There are lots of reasons to use North Carolina State University's (NCSU) training center for animal waste system operator training.

The 24-acre Land Application Training and Demonstration Center in Raleigh offers producers a blend of classroom and hands-on instruction during the day-long continuing education courses.

Ten hours of certification training are required by North Carolina law for animal waste operators. Those are usually held in Extension Service classrooms around the state. Additionally, producers must complete six hours of continuing education every three years.

"Producers get really frustrated with overload," says Ron Sheffield, animal waste Extension specialist and agricultural engineer at NCSU. "They just want to raise pigs and now they have to try and be environmental waste management specialists as well."

He continues, "That's where the training center comes in. When they can see it being done and ask questions, it takes the fear out of it and it makes more sense to them."

The training center boasts an array of manure handling equipment including a center pivot irrigation system, four different types of traveling gun irrigation systems and a single-stage lagoon, notes Sheffield and co-coordinator Karl Shaffer, Extension associate and soil scientist at NCSU. The center has access to slurry tank wagons and umbilical hose injectors. In all, the center features about $300,000 worth of donated equipment, supplies and services, says Sheffield.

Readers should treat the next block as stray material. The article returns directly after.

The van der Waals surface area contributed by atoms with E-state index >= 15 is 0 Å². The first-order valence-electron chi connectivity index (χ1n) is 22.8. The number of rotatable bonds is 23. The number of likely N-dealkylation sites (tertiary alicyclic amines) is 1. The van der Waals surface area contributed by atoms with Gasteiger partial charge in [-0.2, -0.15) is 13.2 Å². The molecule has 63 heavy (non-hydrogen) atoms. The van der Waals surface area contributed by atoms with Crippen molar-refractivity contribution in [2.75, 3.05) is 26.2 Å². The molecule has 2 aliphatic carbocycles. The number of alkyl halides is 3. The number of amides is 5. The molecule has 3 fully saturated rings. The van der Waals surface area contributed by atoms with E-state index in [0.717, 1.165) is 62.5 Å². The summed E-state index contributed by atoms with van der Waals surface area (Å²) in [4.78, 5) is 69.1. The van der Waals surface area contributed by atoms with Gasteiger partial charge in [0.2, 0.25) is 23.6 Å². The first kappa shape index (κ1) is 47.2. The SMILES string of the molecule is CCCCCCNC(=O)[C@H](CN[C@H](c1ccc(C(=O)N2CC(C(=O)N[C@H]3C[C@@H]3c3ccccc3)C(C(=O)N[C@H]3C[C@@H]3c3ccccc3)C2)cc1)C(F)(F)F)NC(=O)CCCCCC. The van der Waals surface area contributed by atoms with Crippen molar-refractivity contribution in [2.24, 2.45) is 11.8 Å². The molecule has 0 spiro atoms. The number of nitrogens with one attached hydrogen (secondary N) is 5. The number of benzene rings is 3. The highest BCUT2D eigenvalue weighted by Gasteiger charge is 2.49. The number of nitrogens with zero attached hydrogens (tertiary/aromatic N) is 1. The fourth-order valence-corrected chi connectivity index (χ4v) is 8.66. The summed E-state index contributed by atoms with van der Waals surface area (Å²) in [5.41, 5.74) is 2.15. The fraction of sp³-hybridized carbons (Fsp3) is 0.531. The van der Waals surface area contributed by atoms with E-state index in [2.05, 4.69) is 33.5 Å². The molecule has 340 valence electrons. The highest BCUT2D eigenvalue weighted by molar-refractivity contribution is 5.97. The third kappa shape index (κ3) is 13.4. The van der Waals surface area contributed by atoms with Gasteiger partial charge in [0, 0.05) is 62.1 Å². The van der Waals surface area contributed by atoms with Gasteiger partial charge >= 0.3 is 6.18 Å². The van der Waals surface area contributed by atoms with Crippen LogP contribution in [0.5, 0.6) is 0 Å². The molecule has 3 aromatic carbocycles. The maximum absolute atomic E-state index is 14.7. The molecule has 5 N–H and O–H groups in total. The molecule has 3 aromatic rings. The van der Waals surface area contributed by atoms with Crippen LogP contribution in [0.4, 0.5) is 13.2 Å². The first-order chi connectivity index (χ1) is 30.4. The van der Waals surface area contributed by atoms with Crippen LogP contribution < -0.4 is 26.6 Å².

The continuing education training programs are flexible to give the producer a chance to operate equipment "a little differently if he/she chooses to." Producers learn how to properly set up, calibrate, operate and maintain manure handling equipment in the field. They are also taught about other issues like managing lagoon sludge, lagoon closure and solid separation.

NCSU soil scientists and engineers teach other workshops at the training center on septic tank installation, water quality monitoring and wetland construction.

Hands-On Education But equally as important as the animal waste operator continuing education training is the advantage of hands-on education in troubleshooting manure equipment operations, says Sheffield.

For instance, instructors will purposely "break" equipment while students are in class, then have them troubleshoot and correct the problem, a situation they will likely encounter in the field, he points out.

The training center team also is developing manure handling system spreadsheets, some of which will be put on the Internet. The spreadsheets will assist producers in making manure handling decisions without having to do the math, he says. That way they can focus on putting in good data and evaluating their options to fix problems.

In North Carolina, a vast array of irrigation equipment is used to apply liquid manure from the state's more than 400 hog lagoons.

The variety of problems that can occur with irrigation equipment during application is almost overwhelming, admits Sheffield. Most common troubleshooting areas include:

* Calibration of equipment on a regular basis. Surprisingly, 10% or less of operators get the job done.

"They know how to do it, but they've always got something better to do. The problem is, it's a painstaking job," he says. Calibrate, check for problems, fix what's wrong and recalibrate. "To do that right can be a full day's job," he says.

* Matching lagoons to land area. It's been a problem getting producers to properly match effluent volume to the acreage. They say they are evenly irrigating it all, but the facts bear out they are missing spots, says Sheffield. A year-old project designed to correct that problem is called wettable acres. The project evaluates every farm on effluent volume and acres spread on.